The Photobook: A History, Vol. 1

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9780714857435: The Photobook: A History, Vol. 1

This volume 1 of a comprehensive illustrated history of the photobook, featuring over 200 photobooks dating from the 19th century to the radical Japanese photobooks of the 1960s and 70s. It includes well-known publications such as Walker Evans' "American Photographs" (1938), alongside lesser-known but significant works such as Kikuji Kawada's "The Map" (1965). It offers a fresh approach to photographic history, focusing on the development of photography in its published form and covers key artistic movements and epochs. Broadly thematic and chronological in structure, each chapter features an introductory essay followed by detailed captions alongside images of the photobook covers and spreads, which provide the central means of telling the history of the photobook.

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Review:

From Street Life in London to Hiroshima, from The Royal Mummies to Perspective of Nudes and The Sweet Flypaper of Life, photobooks encompass a tremendous diversity of subjects and styles. While some of these illustrated volumes are famous (Eadweard Muybridge's Animal Locomotion, Robert Frank's The Americans), many others are known only to specialists. The Photobook: A History offers an engrossing survey of this art form, beginning with early experiments in photography in mid-19yh-century England and ending with raucous Japanese photo-diaries of the 1990s. The scope of this handsomely designed book—the first of two volumes—is so broad that only a few pages of each photobook could be illustrated, and some of the 750 color and black-and-white reproductions are quite small. But the incisive commentary by British photographer Martin Parr and photo critic Gerry Badger opens up new worlds of visual information. The authors provide essential grounding, not only in the history of photography, but also in the artistic and social movements that influenced the look and content of photobooks.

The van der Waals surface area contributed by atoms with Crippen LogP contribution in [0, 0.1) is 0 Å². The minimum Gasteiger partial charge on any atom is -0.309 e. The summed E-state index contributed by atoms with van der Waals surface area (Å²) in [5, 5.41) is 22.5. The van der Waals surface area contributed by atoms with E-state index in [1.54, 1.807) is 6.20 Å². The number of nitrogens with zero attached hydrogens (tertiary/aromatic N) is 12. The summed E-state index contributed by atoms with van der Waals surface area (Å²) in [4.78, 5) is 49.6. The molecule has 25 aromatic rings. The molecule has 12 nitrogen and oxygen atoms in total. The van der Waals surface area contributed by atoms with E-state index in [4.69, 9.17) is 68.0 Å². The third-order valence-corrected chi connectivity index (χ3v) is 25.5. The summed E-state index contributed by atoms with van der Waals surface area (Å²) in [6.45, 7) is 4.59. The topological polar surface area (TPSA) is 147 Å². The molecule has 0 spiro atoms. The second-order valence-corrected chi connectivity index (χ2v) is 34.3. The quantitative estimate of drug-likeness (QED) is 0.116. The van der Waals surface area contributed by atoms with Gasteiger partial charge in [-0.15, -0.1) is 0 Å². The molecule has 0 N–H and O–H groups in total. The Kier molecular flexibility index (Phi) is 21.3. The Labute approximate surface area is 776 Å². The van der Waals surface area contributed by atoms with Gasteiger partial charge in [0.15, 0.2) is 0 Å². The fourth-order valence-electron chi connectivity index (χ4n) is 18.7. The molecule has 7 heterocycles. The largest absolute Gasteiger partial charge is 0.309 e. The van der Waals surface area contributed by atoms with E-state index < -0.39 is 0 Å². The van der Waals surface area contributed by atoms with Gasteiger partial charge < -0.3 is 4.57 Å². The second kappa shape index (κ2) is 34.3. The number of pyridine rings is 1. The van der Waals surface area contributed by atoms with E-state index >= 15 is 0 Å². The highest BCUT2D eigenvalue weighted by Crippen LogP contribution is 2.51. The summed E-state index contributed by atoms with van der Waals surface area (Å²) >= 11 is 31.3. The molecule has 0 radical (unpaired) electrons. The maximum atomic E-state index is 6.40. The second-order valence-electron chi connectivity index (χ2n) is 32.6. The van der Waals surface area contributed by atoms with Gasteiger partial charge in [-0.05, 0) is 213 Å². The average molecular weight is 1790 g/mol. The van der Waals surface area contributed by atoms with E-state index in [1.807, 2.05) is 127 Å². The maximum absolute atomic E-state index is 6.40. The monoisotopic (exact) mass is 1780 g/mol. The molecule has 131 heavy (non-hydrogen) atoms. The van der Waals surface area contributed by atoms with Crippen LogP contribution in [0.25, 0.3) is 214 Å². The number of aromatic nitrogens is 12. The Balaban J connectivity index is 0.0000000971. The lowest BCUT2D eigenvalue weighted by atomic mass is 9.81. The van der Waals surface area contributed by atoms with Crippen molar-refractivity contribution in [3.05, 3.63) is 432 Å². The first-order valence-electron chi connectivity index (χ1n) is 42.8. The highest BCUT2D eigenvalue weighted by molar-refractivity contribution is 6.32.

In the 19th century, the object was to collect and to classify, whether the subject was a foreign landscape, a war, the surface of the moon or the manufacture of bread. Conversely, 20th-century photobooks are often frankly subjective, drawing on movements ranging from surrealism to the Beats. Yet a quasi-scientific approach could result in poignant imagery (as in Facies Dolorosa, a study of the faces of seriously ill people), and artistic subjectivity could yield bitter truths (Helen Levitt's A Way of Seeing, images of poor children in New York). Describing photobooks of the polemical 1930s as "the great persuaders," Parr and Badger remark that the best documentary work demonstrates an awareness of the ambiguities and contradictions inherent in the medium. Although we tend to think of propaganda solely as the product of totalitarian regimes (see "Long Live the Bright Instruction," a Chinese tract featuring unnervingly happy workers), the authors remind us that photobooks celebrating the American way of life often naively ignored the complex socio-political forces that underlie a sentimental or cheerful scene. The final chapter, devoted to postwar Japanese photobooks, vividly illuminates the cocktail of hedonism, rage and despair that makes these volumes extraordinary visual documents. --Cathy Curtis

About the Author:

The work of Martin Parr bridges the divide between art and documentary photography. His studies of the idiosyncrasies of mass culture and consumerism around the world, his innovative imagery and his prolific output have placed him firmly at the forefront of contemporary art. A member of the international photo agency Magnum, Parr is an avid collector of books and a world authority on the photobook. Gerry Badger is a photo historian and critic. He regularly writes and lectures on photography and has curated a number of exhibitions. His published books include Collecting Photography and monographs on John Gossage and Stephen Shore, as well as Phaidon's 55s on Chris Killip (2001) and Eugene Atget (2001)

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